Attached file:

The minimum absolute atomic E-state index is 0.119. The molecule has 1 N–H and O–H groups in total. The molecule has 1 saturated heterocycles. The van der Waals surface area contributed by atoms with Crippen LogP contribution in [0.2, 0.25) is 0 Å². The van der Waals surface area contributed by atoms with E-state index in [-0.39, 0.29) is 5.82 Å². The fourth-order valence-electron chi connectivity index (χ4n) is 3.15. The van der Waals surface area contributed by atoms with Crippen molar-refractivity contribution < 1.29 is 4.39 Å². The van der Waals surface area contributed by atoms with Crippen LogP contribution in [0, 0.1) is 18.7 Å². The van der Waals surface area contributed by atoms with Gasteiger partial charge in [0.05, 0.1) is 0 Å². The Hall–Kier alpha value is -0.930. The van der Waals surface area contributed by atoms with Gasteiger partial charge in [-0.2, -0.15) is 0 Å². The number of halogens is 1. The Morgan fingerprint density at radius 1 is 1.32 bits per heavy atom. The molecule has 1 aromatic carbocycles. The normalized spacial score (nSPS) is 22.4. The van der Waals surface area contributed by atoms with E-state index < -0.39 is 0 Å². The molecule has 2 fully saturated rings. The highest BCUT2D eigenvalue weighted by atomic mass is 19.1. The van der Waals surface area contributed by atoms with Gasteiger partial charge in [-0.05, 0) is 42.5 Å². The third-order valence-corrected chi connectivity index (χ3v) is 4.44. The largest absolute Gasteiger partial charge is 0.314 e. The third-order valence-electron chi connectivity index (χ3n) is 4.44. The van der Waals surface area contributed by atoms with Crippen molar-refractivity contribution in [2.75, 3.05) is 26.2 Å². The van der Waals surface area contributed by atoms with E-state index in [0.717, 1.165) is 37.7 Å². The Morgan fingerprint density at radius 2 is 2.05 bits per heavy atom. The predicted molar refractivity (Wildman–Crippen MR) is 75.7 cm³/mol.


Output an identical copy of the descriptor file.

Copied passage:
The minimum absolute atomic E-state index is 0.119. The molecule has 1 N–H and O–H groups in total. The molecule has 1 saturated heterocycles. The van der Waals surface area contributed by atoms with Crippen LogP contribution in [0.2, 0.25) is 0 Å². The van der Waals surface area contributed by atoms with E-state index in [-0.39, 0.29) is 5.82 Å². The fourth-order valence-electron chi connectivity index (χ4n) is 3.15. The van der Waals surface area contributed by atoms with Crippen molar-refractivity contribution < 1.29 is 4.39 Å². The van der Waals surface area contributed by atoms with Crippen LogP contribution in [0, 0.1) is 18.7 Å². The van der Waals surface area contributed by atoms with Gasteiger partial charge in [0.05, 0.1) is 0 Å². The Hall–Kier alpha value is -0.930. The van der Waals surface area contributed by atoms with Gasteiger partial charge in [-0.2, -0.15) is 0 Å². The number of halogens is 1. The Morgan fingerprint density at radius 1 is 1.32 bits per heavy atom. The molecule has 1 aromatic carbocycles. The normalized spacial score (nSPS) is 22.4. The van der Waals surface area contributed by atoms with E-state index < -0.39 is 0 Å². The molecule has 2 fully saturated rings. The highest BCUT2D eigenvalue weighted by atomic mass is 19.1. The van der Waals surface area contributed by atoms with Gasteiger partial charge in [-0.05, 0) is 42.5 Å². The third-order valence-corrected chi connectivity index (χ3v) is 4.44. The largest absolute Gasteiger partial charge is 0.314 e. The third-order valence-electron chi connectivity index (χ3n) is 4.44. The van der Waals surface area contributed by atoms with Crippen molar-refractivity contribution in [2.75, 3.05) is 26.2 Å². The van der Waals surface area contributed by atoms with E-state index in [0.717, 1.165) is 37.7 Å². The Morgan fingerprint density at radius 2 is 2.05 bits per heavy atom. The predicted molar refractivity (Wildman–Crippen MR) is 75.7 cm³/mol.